View this artwork by appointment, at Tate Britain's Prints and Drawings Rooms
- Charles Sims 1873–1928
- Gouache, graphite and chalk on paper on board
- Support: 285 x 400 mm
- Purchased 1997
This watercolour is a study for the tempera painting I Am the Abyss and I Am Light (Tate Gallery N04396), one of Sims's 'spiritual series' which was interrupted by the artist's suicide. The paintings were exhibited as a group at the Royal Academy in 1928 as a memorial to Sims, who had been the Keeper of the Academy.
This study differs quite considerably from the final painting. It is more clearly figurative ( the abstract shapes on the left side of the finished work can be discerned in the watercolour as a representation of the Creator. From this study, Sims's process of abstraction which led to the final painting can be determined. Another study for I Am the Abyss and I Am Light is in the collection of the Whitworth Art Gallery, Manchester.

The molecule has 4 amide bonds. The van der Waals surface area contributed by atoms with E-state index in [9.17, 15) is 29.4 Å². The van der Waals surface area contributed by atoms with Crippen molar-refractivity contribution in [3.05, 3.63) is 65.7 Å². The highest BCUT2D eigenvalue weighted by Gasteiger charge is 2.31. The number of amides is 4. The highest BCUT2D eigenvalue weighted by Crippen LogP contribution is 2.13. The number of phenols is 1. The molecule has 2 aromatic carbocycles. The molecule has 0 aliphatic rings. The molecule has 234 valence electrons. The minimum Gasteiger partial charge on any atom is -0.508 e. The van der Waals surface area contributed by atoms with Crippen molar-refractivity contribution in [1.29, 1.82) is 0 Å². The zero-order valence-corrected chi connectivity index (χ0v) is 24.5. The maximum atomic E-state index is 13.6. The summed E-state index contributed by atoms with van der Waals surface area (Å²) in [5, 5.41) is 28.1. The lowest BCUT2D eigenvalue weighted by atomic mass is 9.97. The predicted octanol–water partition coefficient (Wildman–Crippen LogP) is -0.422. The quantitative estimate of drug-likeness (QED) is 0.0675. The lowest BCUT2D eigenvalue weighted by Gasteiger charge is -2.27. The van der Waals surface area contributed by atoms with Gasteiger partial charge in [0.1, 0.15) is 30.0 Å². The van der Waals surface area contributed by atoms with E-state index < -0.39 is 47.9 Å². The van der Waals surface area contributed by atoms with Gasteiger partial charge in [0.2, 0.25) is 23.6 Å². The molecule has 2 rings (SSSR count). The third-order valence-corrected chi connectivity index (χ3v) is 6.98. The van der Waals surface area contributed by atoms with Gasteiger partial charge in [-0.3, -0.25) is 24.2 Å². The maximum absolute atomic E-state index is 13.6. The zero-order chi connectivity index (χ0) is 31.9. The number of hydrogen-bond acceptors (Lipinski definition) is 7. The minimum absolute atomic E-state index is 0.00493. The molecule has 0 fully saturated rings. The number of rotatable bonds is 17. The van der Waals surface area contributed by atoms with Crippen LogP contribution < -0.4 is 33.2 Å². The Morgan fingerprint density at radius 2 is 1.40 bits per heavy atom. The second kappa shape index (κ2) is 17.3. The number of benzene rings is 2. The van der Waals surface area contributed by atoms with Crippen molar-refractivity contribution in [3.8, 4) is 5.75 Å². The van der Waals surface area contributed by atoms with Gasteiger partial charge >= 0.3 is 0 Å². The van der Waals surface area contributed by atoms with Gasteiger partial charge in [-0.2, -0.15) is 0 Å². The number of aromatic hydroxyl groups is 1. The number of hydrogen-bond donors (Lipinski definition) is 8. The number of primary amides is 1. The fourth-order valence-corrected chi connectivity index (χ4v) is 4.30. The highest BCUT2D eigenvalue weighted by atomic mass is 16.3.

Charles Sims, ed. Alan Sims, Picture Making: Technique & Inspiration, London 1934, pp.127-30
Harold Speed, 'Charles Sims, R.A.', The Old Water-Colour Society's Club 1928-1929, vol.6, London 1929, pp.62-4
Technique and condition
A study for the painting I am the Abyss and I am Light (Tate Gallery N04396), on a white wove paper support, attached to a laminate woodpulp board. Executed as a preparatory sketch initially in pencil and then painted, with broad applications of gouache as wash and impasto. Some pencil lines have been strengthened with the addition of black chalk.
The study is in good condition, with some discolouration to the paper support and areas of darkened chrome yellow paint.There is evidence of flaking paint in localised areas which require consolidation. On acquisition the woodpulp board was removed and the painting remounted onto museum board.
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